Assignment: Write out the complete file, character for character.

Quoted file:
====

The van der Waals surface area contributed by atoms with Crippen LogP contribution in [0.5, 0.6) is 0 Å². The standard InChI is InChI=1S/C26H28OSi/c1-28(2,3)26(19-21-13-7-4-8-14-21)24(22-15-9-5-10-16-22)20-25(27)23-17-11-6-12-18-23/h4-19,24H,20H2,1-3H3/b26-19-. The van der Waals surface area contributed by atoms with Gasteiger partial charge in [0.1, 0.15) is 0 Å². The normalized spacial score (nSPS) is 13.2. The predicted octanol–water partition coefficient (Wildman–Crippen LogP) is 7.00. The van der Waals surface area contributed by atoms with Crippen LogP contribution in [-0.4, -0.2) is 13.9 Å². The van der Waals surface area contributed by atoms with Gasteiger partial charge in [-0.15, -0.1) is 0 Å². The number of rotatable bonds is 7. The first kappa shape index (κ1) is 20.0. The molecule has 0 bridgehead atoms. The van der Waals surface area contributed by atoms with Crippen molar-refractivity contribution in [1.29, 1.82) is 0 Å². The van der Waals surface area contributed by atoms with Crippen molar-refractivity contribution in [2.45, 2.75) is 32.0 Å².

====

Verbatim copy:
The van der Waals surface area contributed by atoms with Crippen LogP contribution in [0.5, 0.6) is 0 Å². The standard InChI is InChI=1S/C26H28OSi/c1-28(2,3)26(19-21-13-7-4-8-14-21)24(22-15-9-5-10-16-22)20-25(27)23-17-11-6-12-18-23/h4-19,24H,20H2,1-3H3/b26-19-. The van der Waals surface area contributed by atoms with Gasteiger partial charge in [0.1, 0.15) is 0 Å². The normalized spacial score (nSPS) is 13.2. The predicted octanol–water partition coefficient (Wildman–Crippen LogP) is 7.00. The van der Waals surface area contributed by atoms with Crippen LogP contribution in [-0.4, -0.2) is 13.9 Å². The van der Waals surface area contributed by atoms with Gasteiger partial charge in [-0.15, -0.1) is 0 Å². The number of rotatable bonds is 7. The first kappa shape index (κ1) is 20.0. The molecule has 0 bridgehead atoms. The van der Waals surface area contributed by atoms with Crippen molar-refractivity contribution in [1.29, 1.82) is 0 Å². The van der Waals surface area contributed by atoms with Crippen molar-refractivity contribution in [2.45, 2.75) is 32.0 Å².